From James Dean to Che Guevara

The "Week of the Young Film" of  the  [1969] Berlinale festival [was] dedicated to Yugoslavia. Here the directors Djordjevic ("A Serbian Dream"), Pavlovic ("The Rats Are Awaking") and Makavejev ("Innocence without Protection") found international recognition. The [German] ARD-TV [public television] [had] presented already  [at the time of this interview]  three Yugoslav films; six others [were] to follow. [...] 
While the [...] the [German] Second Public Television Program ZDF had presented the young Canadian film the year before, this year the ARD  programing editors were responsible for viewing [and selecting] the latest Yugoslav productions in Berlin. In a leaflet [...] [made available during the Berlinale] an interview [was] published which is here in part [translated and re-] published. In the talks participated Franz EVERSCHOR and  Heinz UNGUREIT (both members of the "ARD Filmredaktion") as well as,  from Yugoslavia,  Ante PETERLIC (critic, director), Bogdan TIRNANIC (critic, assistant director), and Boro DRASKOVIC (director).

Q: During the last two years we have shown in West Germany films by Djordjevic, Pavlovic and Makavejev which were much noted; in Berlin, at the film festivals, too. How do you see that development, as younger critics, directors, and authors that form indeed already a new generation in the wake of Djordjevic and Makavevej? Has by now phase one been concluded? Or do you want to develop consistently what has been, up to now, achieved?

Peterlic: The authors  mentioned as well as some others have solved several problems our cinematography had to deal with previously,  problems that have hindered film in this country for fully two decades.

The films and authors you mention have cleaned up the past and put an end to an unfortunate development. The younger directors go on in that way. They make their films even more personal. So maybe there begins only now in the full sense of the word a phase of the Yugoslav film which means complete freedom of all those vitally interested in film as art.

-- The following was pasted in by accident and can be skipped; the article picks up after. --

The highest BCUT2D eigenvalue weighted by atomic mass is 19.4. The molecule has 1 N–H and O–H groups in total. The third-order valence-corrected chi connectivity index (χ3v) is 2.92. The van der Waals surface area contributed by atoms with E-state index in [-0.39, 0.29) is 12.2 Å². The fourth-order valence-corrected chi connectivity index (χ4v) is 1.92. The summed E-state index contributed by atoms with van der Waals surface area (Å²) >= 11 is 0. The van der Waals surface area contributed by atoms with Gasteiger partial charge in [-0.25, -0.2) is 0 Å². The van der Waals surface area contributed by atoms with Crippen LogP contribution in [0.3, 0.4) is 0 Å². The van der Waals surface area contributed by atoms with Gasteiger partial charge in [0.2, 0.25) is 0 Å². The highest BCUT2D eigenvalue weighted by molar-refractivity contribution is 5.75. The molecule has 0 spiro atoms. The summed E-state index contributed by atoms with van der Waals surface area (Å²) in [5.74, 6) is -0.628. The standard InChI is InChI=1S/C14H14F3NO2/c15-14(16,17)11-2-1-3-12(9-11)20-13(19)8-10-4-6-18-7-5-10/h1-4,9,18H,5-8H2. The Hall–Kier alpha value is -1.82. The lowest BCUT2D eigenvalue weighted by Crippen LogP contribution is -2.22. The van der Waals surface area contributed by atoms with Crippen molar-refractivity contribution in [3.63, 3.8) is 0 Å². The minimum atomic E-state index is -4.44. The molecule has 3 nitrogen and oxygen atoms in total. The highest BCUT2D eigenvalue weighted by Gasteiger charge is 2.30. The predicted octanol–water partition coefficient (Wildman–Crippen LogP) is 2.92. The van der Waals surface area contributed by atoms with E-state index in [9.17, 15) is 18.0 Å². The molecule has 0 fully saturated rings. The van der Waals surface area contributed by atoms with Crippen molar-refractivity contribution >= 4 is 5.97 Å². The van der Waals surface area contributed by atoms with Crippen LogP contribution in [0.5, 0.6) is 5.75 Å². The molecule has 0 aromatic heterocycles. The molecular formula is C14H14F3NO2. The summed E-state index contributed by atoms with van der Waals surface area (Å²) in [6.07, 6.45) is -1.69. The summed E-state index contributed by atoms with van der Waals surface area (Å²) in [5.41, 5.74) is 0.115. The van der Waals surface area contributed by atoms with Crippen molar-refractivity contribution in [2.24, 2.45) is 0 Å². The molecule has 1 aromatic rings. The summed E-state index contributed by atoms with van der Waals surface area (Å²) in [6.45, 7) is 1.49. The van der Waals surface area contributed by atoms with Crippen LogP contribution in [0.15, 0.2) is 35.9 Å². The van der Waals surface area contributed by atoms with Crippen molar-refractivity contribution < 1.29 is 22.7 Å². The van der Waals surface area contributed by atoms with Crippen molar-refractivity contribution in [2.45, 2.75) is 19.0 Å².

Novakovic: The break-through of the new way in the Yugoslav cinema began in the early sixties. I believe that in 1961 the first real change took place. It was effected by two films, "Two" by Aleksandar Petrovic and "Dance in the Rain" by Bostan Hladnik. They for the first time turned to the intimate world of their heroes in a cinematography which up to that moment had been much too official and much too concerned with a specific social position, thus basically describing the situation of man in a false fashion. [Editor's note: Like Peterlic, Novakovic seems to plead for an intimate, individualistic cinema understood as art and nothing but art that possibly would turn a blind eye to the contradictions of society. This was an almost unavoidable response perhaps, in view of  the official demands of a state bureaucracy interested in preserving the stereotypes of good and evil connected with the genre of the partisan film. Of course, glorifying the Titoists' World War II resistance against German fascism helped avoid questions about the all but acceptable present. The individualistic revolt, as Novakovic at least seems to have embraced it,  tended to base itself on a view of man that assumed anthropological constants and thus was deeply a-historic. Small wonder that in a Cold War context such positions kindled hopes in the West that the bureaucratic "socialism" of Yugoslavia could be replaced, sooner or later, by a "free market economy." To fan the wind of change -  in the cultural arena, above all - was thus part of the political game.]

In 1962, an important film was turned out, with the title "The Waterdrop Warriors"; it was done by Beograd film amateurs.
This was the first Yugoslav film made outside a film company, a film whose authors could do what according to their own judgement was thought right. 
[Editor's note: While bureaucratic socialism restricted the freedom needed by film-makers, this obviously was done, despite the existence of censorship,  primarily in the same context that we experience in the West. The film studio or for that matter, the television chain that orders a given work, tells the filmmaker what is acceptable and what is not. Or, worse yet, they don't offer him work, again. (In the West, this goes as far as inofficial blacklisting, at times.) In so far, to opt out of the studio system was an emancipative act. But even a 16mm film, for a lot of people,  is not cheap. Who could afford (and who could afford a camera) it if not, by and large,  the children of what Zilnik has called the "red bourgeoisie"?] 
They paid no attention to the censors [who didn't intervene or ban their works, it seems] nor to various instances of official advice that could have watered down their ideas. 

The third event occured in 1963. That year, the festival of experimental film took place in Zagreb where, for the first time, the limits between "professional" and "amateur" film were abandoned. The main attention was directed to purely experimental expression.